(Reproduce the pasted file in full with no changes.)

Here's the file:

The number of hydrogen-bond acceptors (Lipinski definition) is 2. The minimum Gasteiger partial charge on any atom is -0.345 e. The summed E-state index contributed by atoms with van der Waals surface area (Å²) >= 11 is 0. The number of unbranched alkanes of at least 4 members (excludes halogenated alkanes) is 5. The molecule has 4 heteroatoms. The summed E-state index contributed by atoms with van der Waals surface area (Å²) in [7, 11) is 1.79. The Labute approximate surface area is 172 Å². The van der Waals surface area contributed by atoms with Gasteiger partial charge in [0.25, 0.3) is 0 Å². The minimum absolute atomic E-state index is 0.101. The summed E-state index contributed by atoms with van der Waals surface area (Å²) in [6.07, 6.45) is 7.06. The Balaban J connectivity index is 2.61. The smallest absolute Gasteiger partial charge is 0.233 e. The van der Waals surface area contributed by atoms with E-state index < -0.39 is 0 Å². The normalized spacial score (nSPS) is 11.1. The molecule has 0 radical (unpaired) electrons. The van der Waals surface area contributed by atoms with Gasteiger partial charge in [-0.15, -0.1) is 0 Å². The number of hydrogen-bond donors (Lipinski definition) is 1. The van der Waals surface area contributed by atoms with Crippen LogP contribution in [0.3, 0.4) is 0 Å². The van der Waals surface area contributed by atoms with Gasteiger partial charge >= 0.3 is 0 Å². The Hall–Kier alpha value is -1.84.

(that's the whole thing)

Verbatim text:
The number of hydrogen-bond acceptors (Lipinski definition) is 2. The minimum Gasteiger partial charge on any atom is -0.345 e. The summed E-state index contributed by atoms with van der Waals surface area (Å²) >= 11 is 0. The number of unbranched alkanes of at least 4 members (excludes halogenated alkanes) is 5. The molecule has 4 heteroatoms. The summed E-state index contributed by atoms with van der Waals surface area (Å²) in [7, 11) is 1.79. The Labute approximate surface area is 172 Å². The van der Waals surface area contributed by atoms with Gasteiger partial charge in [0.25, 0.3) is 0 Å². The minimum absolute atomic E-state index is 0.101. The summed E-state index contributed by atoms with van der Waals surface area (Å²) in [6.07, 6.45) is 7.06. The Balaban J connectivity index is 2.61. The smallest absolute Gasteiger partial charge is 0.233 e. The van der Waals surface area contributed by atoms with E-state index < -0.39 is 0 Å². The normalized spacial score (nSPS) is 11.1. The molecule has 0 radical (unpaired) electrons. The van der Waals surface area contributed by atoms with Gasteiger partial charge in [-0.15, -0.1) is 0 Å². The number of hydrogen-bond donors (Lipinski definition) is 1. The van der Waals surface area contributed by atoms with Crippen LogP contribution in [0.3, 0.4) is 0 Å². The van der Waals surface area contributed by atoms with Gasteiger partial charge >= 0.3 is 0 Å². The Hall–Kier alpha value is -1.84.